theatreThe US stars who've taken to UK panto, from Hasselhoff to Hall
Have you tried new the Independent Digital Edition apps?
ebooksA year of political gossip, levity and intrigue from the sharpest pen in Westminster
Life and Style
Approaching sale shopping in a smart way means that you’ll get the most out of your money
life + styleSales shopping tips and tricks from the experts
newsIt was due to be auctioned off for charity
Coca-Cola has become one of the largest companies in the world to push staff towards switching off their voicemails, in a move intended to streamline operations and boost productivity
peopleCoca-Cola staff urged to switch it off to boost productivity
Sir David Attenborough
environment... as well as a plant and a spider
'That's the legal bit done. Now on to the ceremony!'
voicesThe fight for marriage equality isn't over yet, says Siobhan Fenton
Latest stories from i100
Have you tried new the Independent Digital Edition apps?
Independent Dating

By clicking 'Search' you
are agreeing to our
Terms of Use.

iJobs Job Widget
iJobs General

Austen Lloyd: Regulatory / Compliance / Exeter

Excellent Salary: Austen Lloyd: Exeter - An excellent opportunity for a Solici...

Ashdown Group: IT Support Technician - 12 Month Fixed Term - Shrewsbury

£17000 - £20000 per annum: Ashdown Group: IT Helpdesk Support Technician - 12 ...

The Jenrick Group: Maintenance Planner

£28000 - £32000 per annum + pension + holidays: The Jenrick Group: Maintenance...

The Jenrick Group: World Wide PLC Service Engineer

£30000 - £38000 per annum + pesion + holidays: The Jenrick Group: World Wide S...

Day In a Page

Surrounded by high-rise flats is a little house filled with Lebanon’s history - clocks, rifles, frogmen’s uniforms and colonial helmets

Clocks, rifles, swords, frogmen’s uniforms

Surrounded by high-rise flats is a little house filled with Lebanon’s history
Return to Gaza: Four months on, the wounds left by Israel's bombardment have not yet healed

Four months after the bombardment, Gaza’s wounds are yet to heal

Kim Sengupta is reunited with a man whose plight mirrors the suffering of the Palestinian people
Gastric surgery: Is it really the answer to the UK's obesity epidemic?

Is gastric surgery really the answer to the UK's obesity epidemic?

Critics argue that it’s crazy to operate on healthy people just to stop them eating
Homeless Veterans appeal: Christmas charity auction Part 2 - now LIVE

Homeless Veterans appeal: Christmas charity auction

Bid on original art, or trips of a lifetime to Africa or the 'Corrie' set, and help Homeless Veterans
Pantomime rings the changes to welcome autistic theatre-goers

Autism-friendly theatre

Pantomime leads the pack in quest to welcome all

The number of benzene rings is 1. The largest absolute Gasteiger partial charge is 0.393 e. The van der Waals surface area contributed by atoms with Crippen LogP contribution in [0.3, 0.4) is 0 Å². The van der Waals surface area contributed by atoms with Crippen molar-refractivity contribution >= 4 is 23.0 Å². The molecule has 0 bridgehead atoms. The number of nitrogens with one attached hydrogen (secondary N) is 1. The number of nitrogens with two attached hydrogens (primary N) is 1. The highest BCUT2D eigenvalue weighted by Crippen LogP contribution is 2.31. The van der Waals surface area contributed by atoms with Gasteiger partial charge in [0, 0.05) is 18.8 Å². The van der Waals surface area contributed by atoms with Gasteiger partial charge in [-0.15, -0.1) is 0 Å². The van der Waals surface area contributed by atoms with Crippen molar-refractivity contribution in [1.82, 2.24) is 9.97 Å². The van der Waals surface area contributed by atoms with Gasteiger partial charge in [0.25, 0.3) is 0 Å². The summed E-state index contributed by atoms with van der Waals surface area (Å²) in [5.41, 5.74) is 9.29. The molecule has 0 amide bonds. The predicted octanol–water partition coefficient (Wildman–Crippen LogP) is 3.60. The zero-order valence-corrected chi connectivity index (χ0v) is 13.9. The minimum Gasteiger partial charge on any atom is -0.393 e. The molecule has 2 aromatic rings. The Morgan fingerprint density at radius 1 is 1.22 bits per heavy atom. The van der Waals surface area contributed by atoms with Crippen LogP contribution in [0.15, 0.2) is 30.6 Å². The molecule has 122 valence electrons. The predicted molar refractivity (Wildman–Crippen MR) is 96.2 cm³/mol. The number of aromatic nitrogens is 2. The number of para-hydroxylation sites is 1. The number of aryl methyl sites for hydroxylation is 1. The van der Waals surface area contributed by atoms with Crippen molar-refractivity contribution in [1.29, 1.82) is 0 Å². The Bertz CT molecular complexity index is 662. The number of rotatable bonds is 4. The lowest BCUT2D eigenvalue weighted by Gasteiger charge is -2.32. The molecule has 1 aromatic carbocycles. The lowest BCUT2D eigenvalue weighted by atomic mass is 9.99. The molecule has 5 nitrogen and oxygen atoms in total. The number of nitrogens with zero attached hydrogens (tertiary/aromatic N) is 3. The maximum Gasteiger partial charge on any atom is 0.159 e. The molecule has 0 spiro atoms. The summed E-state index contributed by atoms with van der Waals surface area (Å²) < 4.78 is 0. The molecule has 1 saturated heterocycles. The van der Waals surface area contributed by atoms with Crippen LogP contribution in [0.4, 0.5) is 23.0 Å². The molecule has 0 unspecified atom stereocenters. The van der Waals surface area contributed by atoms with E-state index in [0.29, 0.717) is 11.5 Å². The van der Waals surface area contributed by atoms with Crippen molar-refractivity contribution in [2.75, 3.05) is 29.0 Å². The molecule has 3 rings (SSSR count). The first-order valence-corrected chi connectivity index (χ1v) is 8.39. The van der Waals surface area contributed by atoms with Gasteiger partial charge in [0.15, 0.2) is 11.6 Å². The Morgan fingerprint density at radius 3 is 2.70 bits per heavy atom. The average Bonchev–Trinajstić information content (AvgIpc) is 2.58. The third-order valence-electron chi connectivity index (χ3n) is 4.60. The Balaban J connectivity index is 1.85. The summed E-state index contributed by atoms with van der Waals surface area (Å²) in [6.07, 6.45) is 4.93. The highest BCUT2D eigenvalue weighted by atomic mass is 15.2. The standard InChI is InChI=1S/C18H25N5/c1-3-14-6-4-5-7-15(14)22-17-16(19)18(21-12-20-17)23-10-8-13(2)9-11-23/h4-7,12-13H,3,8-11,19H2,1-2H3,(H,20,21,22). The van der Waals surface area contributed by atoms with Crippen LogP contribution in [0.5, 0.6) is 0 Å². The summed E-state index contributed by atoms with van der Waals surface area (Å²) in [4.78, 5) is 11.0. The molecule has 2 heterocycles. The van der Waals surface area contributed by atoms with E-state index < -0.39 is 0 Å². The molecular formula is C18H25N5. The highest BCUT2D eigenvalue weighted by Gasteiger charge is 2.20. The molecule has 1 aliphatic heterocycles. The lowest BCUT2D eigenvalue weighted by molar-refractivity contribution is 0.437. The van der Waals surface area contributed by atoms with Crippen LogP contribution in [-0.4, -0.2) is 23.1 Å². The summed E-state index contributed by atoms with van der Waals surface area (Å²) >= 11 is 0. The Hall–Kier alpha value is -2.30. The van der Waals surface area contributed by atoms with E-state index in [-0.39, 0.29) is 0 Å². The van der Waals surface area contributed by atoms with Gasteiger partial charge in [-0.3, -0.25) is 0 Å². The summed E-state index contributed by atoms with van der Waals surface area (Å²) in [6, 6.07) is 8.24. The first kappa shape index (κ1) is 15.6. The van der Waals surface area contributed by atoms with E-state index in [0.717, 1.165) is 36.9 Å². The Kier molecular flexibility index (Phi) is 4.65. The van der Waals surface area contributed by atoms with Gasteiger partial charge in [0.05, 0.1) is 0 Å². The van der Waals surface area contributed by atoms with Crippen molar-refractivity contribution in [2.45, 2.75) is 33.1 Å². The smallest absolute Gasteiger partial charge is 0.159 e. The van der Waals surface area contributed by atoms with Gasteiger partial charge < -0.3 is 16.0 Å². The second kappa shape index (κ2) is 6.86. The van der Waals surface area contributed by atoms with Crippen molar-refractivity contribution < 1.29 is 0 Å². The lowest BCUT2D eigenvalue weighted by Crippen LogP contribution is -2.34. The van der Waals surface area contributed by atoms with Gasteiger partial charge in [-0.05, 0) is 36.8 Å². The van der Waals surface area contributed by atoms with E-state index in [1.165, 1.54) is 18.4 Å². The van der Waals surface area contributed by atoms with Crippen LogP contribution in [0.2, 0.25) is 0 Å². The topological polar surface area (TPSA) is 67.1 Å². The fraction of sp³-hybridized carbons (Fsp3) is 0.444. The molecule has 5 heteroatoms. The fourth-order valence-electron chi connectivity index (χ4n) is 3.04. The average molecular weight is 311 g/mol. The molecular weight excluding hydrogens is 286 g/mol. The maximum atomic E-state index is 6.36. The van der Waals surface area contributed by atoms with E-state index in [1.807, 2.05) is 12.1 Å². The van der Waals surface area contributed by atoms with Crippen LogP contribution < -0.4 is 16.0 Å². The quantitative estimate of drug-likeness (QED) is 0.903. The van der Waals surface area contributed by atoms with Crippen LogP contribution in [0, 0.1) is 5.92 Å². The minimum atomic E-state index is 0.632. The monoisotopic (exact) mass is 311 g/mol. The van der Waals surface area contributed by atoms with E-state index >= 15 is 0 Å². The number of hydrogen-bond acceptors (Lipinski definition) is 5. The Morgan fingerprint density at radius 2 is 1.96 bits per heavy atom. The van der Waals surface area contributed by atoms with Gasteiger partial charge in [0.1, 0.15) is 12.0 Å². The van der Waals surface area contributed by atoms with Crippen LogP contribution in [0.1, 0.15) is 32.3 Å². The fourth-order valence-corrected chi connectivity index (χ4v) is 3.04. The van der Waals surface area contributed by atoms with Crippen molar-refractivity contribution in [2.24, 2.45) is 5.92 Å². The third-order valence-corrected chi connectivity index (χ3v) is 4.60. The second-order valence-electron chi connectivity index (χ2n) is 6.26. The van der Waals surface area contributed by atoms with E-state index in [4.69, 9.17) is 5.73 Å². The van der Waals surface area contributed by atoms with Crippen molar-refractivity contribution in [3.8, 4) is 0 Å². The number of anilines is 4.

The week Hollywood got scared and had to grow up a bit

The week Hollywood got scared and had to grow up a bit

Sony suffered a chorus of disapproval after it withdrew 'The Interview', but it's not too late for it to take a stand, says Joan Smith
From Widow Twankey to Mother Goose, how do the men who play panto dames get themselves ready for the performance of a lifetime?

Panto dames: before and after

From Widow Twankey to Mother Goose, how do the men who play panto dames get themselves ready for the performance of a lifetime?
Thirties murder mystery novel is surprise runaway Christmas hit

Thirties murder mystery novel is surprise runaway Christmas hit

Booksellers say readers are turning away from dark modern thrillers and back to the golden age of crime writing
Anne-Marie Huby: 'Charities deserve the best,' says founder of JustGiving

Anne-Marie Huby: 'Charities deserve the best'

Ten million of us have used the JustGiving website to donate to good causes. Its co-founder says that being dynamic is as important as being kind
The botanist who hunts for giant trees at Kew Gardens

The man who hunts giants

A Kew Gardens botanist has found 25 new large tree species - and he's sure there are more out there
The 12 ways of Christmas: Spare a thought for those who will be working to keep others safe during the festive season

The 12 ways of Christmas

We speak to a dozen people who will be working to keep others safe, happy and healthy over the holidays
Birdwatching men have a lot in common with their feathered friends, new study shows

The male exhibits strange behaviour

A new study shows that birdwatching men have a lot in common with their feathered friends...
Diaries of Evelyn Waugh, Virginia Woolf and Noël Coward reveal how they coped with the December blues

Famous diaries: Christmas week in history

Noël Coward parties into the night, Alan Clark bemoans the cost of servants, Evelyn Waugh ponders his drinking…
From noble to narky, the fall of the open letter

From noble to narky, the fall of the open letter

The great tradition of St Paul and Zola reached its nadir with a hungry worker's rant to Russell Brand, says DJ Taylor
A Christmas ghost story by Alison Moore: A prodigal daughter has a breakthrough

A Christmas ghost story by Alison Moore

The story was published earlier this month in 'Poor Souls' Light: Seven Curious Tales'